In Hindu culture, plants have a special place. Banana plants are used in special occasions as harbingers of luck and prosperity, mango leaves are hung outside the entrances to ward off evil, Tulsi plants inside the home bring Divine energy. Large trees are seen as protectors and as symbols of spirituality (Buddha got his Enlightenment under a banyan tree), But a small seed with a special story takes the top place. Elaeocarpus ganitrus - is a typical tropical tree with broad leaves and buttresses above the soil. The raw fruit is green and when ripe it is ink blue. The fruits are collected and dried so that seeds can be removed. And it is the seed that is sought after. The seeds are unique and convoluted like human brain. They are nearly spherical with variations in shape. There are distinct compartments marked by lines. Each compartment is called a face. The seeds vary by number of faces 1 up to 21 - some being extremely rare and some quite common. The number of faces signify the specialty of the seed. The single face is purely for attaining spiritual enlightenment whereas the 15 face is for general well-being. The seed also commonly referred to as bead is called Rudraksha.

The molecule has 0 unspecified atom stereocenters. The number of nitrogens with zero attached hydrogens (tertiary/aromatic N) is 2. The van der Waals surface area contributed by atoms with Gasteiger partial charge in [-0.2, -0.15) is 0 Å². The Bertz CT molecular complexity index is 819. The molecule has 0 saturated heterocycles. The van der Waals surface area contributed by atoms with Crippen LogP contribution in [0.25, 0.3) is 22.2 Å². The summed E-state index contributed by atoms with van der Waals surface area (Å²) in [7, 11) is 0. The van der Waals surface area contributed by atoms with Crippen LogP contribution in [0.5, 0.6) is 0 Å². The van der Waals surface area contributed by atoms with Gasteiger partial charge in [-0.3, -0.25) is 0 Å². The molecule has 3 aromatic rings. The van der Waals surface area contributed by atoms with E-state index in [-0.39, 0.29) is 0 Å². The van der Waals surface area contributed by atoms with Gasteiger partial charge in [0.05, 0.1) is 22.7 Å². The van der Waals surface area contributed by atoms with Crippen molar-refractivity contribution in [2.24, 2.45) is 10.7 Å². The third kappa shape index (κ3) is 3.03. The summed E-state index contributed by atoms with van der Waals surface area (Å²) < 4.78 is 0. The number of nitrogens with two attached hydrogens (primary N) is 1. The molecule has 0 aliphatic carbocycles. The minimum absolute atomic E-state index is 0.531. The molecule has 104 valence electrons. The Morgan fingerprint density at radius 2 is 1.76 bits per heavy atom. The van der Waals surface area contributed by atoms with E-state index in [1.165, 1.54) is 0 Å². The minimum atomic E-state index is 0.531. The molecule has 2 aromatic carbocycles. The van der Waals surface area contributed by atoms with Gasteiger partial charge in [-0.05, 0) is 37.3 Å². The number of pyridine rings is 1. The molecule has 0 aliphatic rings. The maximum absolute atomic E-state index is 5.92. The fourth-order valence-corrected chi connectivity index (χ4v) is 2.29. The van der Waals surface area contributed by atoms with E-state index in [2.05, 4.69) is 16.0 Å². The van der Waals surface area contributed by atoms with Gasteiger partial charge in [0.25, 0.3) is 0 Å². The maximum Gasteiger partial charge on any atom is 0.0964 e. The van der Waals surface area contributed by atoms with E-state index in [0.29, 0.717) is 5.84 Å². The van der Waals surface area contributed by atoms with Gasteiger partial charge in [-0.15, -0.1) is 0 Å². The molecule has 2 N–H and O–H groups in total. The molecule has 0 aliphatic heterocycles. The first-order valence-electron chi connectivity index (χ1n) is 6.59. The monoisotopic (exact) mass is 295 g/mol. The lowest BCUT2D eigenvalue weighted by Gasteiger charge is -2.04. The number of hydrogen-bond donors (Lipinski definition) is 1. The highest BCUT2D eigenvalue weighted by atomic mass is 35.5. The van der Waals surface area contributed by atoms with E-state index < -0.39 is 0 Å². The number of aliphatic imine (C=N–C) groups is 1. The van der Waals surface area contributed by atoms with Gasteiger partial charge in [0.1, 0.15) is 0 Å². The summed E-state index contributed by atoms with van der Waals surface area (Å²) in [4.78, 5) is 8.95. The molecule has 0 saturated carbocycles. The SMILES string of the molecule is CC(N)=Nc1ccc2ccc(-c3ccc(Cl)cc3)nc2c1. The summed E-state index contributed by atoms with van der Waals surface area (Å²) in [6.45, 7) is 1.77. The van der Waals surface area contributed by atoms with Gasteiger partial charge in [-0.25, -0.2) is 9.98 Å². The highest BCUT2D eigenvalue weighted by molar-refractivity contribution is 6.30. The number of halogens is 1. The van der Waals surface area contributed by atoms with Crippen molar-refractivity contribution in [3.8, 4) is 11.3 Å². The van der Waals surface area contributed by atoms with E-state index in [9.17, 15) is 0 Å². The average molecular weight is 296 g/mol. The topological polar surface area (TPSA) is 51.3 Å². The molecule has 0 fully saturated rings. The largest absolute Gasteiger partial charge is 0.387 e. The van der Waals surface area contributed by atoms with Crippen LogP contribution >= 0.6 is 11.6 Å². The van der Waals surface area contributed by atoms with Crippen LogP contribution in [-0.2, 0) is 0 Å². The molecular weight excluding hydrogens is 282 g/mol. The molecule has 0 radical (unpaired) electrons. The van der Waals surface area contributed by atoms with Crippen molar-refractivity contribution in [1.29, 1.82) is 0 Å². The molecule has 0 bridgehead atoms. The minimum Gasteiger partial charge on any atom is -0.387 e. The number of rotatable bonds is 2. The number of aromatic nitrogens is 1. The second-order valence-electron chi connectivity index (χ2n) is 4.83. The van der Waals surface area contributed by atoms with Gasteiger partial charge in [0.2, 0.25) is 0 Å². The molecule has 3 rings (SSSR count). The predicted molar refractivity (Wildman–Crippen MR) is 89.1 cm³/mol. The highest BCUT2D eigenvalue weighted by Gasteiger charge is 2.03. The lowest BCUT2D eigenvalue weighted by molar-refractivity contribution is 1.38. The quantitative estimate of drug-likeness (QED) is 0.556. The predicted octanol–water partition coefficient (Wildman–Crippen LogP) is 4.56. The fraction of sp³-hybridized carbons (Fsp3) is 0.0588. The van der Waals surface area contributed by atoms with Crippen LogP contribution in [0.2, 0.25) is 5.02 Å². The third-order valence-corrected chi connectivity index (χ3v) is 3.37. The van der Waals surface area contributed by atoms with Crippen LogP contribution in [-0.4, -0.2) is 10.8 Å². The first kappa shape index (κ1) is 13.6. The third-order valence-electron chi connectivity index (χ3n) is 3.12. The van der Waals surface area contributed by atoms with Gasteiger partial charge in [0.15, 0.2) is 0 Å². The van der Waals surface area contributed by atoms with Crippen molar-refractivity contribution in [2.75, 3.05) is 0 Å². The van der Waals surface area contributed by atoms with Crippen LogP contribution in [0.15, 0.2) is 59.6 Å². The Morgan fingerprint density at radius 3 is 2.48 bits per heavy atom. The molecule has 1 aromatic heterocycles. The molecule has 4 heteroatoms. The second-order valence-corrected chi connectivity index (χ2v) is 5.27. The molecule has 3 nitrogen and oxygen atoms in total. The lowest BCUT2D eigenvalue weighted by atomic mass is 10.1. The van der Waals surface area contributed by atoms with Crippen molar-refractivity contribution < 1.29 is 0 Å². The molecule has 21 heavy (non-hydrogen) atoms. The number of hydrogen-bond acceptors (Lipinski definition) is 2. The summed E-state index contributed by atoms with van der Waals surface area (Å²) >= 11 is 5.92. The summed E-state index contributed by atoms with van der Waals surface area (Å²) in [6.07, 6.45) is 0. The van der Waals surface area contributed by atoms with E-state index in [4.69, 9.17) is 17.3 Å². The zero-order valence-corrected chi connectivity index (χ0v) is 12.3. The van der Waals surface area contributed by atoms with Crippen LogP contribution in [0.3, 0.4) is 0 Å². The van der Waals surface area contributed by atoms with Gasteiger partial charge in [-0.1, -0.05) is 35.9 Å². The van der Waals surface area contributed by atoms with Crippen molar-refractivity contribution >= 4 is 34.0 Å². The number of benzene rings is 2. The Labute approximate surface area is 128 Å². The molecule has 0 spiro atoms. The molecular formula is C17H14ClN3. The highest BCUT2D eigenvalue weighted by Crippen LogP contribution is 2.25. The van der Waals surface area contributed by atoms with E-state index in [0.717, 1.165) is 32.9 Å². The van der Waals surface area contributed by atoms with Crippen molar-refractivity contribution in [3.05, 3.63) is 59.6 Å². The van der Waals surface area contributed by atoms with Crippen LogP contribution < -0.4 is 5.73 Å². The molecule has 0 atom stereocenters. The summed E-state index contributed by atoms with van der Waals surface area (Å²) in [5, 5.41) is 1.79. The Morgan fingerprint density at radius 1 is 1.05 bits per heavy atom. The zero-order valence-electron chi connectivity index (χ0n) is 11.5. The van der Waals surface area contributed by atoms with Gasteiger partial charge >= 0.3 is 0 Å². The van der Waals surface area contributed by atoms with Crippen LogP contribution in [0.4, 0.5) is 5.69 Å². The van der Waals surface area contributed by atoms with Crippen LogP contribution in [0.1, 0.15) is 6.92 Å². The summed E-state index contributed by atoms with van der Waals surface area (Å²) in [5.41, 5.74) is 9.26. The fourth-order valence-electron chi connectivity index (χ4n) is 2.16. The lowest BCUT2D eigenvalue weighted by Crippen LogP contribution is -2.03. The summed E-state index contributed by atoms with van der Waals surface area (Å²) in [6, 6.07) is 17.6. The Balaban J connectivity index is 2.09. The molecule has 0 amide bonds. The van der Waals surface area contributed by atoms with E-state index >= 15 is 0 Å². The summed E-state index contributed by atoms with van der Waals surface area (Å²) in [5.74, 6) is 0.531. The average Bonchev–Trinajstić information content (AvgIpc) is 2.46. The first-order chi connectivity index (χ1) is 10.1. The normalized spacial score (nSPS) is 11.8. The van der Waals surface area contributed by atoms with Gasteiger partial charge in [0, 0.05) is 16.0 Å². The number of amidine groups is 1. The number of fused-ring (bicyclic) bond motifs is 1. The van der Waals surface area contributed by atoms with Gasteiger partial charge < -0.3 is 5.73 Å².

Rudra means Shiva and Aksha means teardrops. Shiva woke up from an intense meditation that caused him to shed tear. It fell on the ground and grew into a tree whose seeds carry Shiva's energy. They are like little amplifiers that increase the spiritual energy - both internal and external. It can be worn as a single seed or as a necklace of many seeds around the neck.
With spirituality gaining popularity, Rudraksha seeds are also seeing increase in demand. Recently an expo was held in New Jersey specifically for Rudraksha that attracted many vendors and suppliers. Rudraksha based accessories - necklace, chanting beads, meditating seats are getting popular. But what use is a can of gasoline for a bicyclist. It is not uncommon for people buying and wearing them without any guidance and without any spiritual effort. In the next blog, we will chat with Shailesh about the role Rudraksha can play in an initiate's life and spiritual growth.